B: Hmm, let’s go to Jamsil (You know) Things are cheaper there.

*명동: Myeongdong
*쇼핑: shopping
*가다: to go
*흠: hmm
*잠실: Jamsil
*거기: there
*물건: things
*더: more
*싸다: to be cheap


Example Sentences: Usage 2 (Rebuking or nagging)


Usage 2 (Come on…, Didn’t I tell you?)


A: 이 떡볶이는 너무 매워요!

B: 매운 음식 좋아하지 않아요?

A: 저 매운 음식 못 먹잖아요!

A: This tteokbokki is so spicy!

B: Don’t you like spicy food?

A: Didn’t I tell you I can’t eat spicy food?

*이: this
*떡볶이: tteokbokki
*너무: very, so
*맵다: to be spicy
*음식: food 
*좋아하다: to like
*저: I, me
*못: cannot
먹다: to eat


A: 시험에 떨어졌어요.

B: 말 했잖아요! 공부하지 않으면 낙제할 거라고..

A: I failed my test.

B: I told you! (Didn’t I tell you?) If you don’t study, you will fail.

*시험: test, exam
*떨어지다: to fall, to drop, to fail
*말 하다: to speak, to talk, to tell
*공부하다: to study
*낙제하다: to fail


A: 남자친구가 바람을 피웠어요.

B: 그 사람은 나쁜 사람 같다고 했잖아요!

A: My boyfriend cheated on me.

B: Didn’t I tell you he seemed like a bad person?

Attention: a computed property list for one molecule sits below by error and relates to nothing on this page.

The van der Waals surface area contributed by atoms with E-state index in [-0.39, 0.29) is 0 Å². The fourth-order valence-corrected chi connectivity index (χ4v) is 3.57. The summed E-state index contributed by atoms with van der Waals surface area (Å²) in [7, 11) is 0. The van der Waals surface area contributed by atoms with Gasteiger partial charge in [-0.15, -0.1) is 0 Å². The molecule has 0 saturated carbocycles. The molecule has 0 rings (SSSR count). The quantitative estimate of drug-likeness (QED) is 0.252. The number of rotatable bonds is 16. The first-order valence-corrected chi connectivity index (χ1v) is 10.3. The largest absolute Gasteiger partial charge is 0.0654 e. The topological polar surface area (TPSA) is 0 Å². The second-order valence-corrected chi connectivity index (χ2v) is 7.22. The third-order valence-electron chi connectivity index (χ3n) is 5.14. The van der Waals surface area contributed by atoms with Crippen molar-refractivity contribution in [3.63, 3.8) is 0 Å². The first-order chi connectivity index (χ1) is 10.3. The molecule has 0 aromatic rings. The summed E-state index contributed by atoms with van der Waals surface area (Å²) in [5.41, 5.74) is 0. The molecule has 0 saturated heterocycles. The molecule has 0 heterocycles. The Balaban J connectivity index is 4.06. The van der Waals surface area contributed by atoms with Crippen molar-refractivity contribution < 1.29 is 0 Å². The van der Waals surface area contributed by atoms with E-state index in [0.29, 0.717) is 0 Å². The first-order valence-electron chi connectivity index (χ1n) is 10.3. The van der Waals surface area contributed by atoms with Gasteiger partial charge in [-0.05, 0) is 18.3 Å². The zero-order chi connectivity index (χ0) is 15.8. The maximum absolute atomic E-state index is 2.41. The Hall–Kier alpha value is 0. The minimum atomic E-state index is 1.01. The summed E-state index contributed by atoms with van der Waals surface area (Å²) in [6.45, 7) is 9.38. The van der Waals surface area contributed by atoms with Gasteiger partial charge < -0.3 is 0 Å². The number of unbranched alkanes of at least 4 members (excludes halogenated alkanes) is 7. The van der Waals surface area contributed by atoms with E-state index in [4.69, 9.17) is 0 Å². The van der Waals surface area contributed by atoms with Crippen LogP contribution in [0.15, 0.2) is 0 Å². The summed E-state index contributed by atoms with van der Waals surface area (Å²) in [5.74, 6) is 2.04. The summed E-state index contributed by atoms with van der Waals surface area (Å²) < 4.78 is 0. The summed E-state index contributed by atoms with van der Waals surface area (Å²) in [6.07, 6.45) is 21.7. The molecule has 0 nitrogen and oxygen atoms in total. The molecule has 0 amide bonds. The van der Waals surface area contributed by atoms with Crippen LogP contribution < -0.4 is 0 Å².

*남자친구: boyfriend
*바람을 피우다: to cheat on
*그: that
*사람: person
*나쁘다: to be bad
같다: to seem like



Noun + ~(이)잖아요


Besides adjectives and verbs as above, we can also use ~잖아요 verb ending to a noun, such as adding ~잖아요 to “예요” and “이에요” sentences. The conjugation is as follows:

  For this, you can only conjugate the sentence to present and past tenses.




친구 (friend)

Present tense: 친구잖아요

Past tense: 친구였잖아요


학생 (student)

Present tense: 학생이잖아요

Past tense: 학생이었잖아요


 Let us go through some example sentences:


A: 왜 교복을 안 입어요?

B: 수학여행 날이잖아요!

A: Why are you not wearing the school uniform?